Someone might say, “Yes, but redefining in a way that increases the President’s discretion!” That may be true. But the fact is that they don’t destroy the basic protections alluded to earlier—i.e., those that existed prior to the 17th Amendment. For instance, under no stretch of the imagination can it be said that the 18th Amendment seeks to give the President completely unfettered and untrammeled discretion to make appointments to the Supreme Court. Strictly speaking, therefore, it is perfectly correct to say that there is no “inconsistency” between the relevant clause in the Amendment and Article 4(e) of the Constitution.
That exhausts, then, the main arguments raised against the Amendment at the hearing before the Supreme Court. As we have seen from the quite reasonable counters to all those arguments, both the general ones as well as the ones at the hearing, it would appear that the Amendment is on very solid legal ground, at least with respect to its compliance with the “letter” of the law. Or is it? As-indicated earlier, there is at least one argument that has not yet been raised, and which, in my view, constitutes a decisive rebuttal, not just to the Amendment, but to the entire practice of resorting to the “Urgent Bill” provision to enact Constitutional Amendments. Let’s briefly turn to this argument.
Part 2: The Argument
Most reasonable people would agree that the real danger with the Amendment is the Pandora’s Box the Government has opened in successfully resorting to the “Urgent Bills” provision to enact a Constitutional Amendment. The ramifications of this are that, henceforth, if the Government wants to pursue a measure contrary to the Constitution, and perceives that it will not be able to make the necessary changes to the Constitution using “normal” channels, due to public outcry, and so on, all it has to do is ensure a temporary two thirds majority in Parliament, lasting even just for the day on which the crucial vote on the Bill is taken, and submit the Bill as an “Urgent Bill.” This is not to say the Government will resort to this tactic invariably, and whenever it wants to pursue Constitutional Amendments: but it does mean that the option is now available.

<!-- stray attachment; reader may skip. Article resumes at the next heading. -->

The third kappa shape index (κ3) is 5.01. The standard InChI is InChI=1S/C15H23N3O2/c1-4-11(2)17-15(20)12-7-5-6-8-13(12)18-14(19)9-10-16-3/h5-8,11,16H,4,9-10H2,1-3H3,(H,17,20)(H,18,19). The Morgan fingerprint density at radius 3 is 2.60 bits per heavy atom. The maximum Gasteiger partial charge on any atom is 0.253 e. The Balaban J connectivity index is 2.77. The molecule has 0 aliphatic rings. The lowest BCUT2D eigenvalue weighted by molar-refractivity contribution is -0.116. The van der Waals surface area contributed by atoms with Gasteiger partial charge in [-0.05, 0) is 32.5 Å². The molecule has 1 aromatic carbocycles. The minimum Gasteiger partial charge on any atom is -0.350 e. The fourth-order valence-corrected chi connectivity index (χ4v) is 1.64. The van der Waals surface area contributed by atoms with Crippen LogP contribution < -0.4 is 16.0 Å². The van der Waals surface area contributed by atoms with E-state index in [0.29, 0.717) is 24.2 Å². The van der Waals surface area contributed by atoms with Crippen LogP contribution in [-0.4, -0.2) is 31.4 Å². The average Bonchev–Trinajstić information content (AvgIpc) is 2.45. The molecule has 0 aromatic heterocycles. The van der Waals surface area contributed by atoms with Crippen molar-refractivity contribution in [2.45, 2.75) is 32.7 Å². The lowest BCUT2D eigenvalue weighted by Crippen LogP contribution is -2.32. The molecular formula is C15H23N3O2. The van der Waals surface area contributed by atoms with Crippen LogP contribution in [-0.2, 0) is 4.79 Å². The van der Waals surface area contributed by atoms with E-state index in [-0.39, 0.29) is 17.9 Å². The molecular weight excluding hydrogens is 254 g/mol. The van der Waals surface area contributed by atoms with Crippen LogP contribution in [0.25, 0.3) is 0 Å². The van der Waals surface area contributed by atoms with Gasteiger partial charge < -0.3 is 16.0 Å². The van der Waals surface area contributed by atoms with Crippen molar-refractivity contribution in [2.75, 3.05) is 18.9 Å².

So this is the situation we face today. The only way to take away this option is to establish beyond any reasonable doubt that resorting to the tactic in question is illegitimate and illegal—and that the illegitimacy and illegality derives from the very “letter” of the law, rather than, say, the “spirit” of the law. As we have seen, arguments based on the “spirit” of the law invariably flounder. Is there any way to make such an argument?
In my view, there are only two ways such an argument can be made on the “letter” of the law. The first is to show that the Constitution itself, by express words, prohibits the tactic in question. The second is to show that our Constitution-makers never intended the “Urgent Bills” provision to be used for purposes of enacting Constitutional Amendments. Of these two, the first is clearly unavailable in this case: nowhere does the Constitution explicitly bar the use of the “Urgent Bill” provision being used to enact Constitutional Amendments.
The second method—i.e., looking to the “intention” of the Constitution-makers—is difficult, because it entails looking outside the Constitution in order to help interpret crucial passages. For instance, it involves looking at writings, commentaries, and discussions by the Constitution-makers on the issues in question at or around the time they were also writing the Constitution. This method of interpretation suffers from the well-known infirmity that, for one thing, it is difficult to determine which set of writings or discussions is the most pertinent to the issues in question.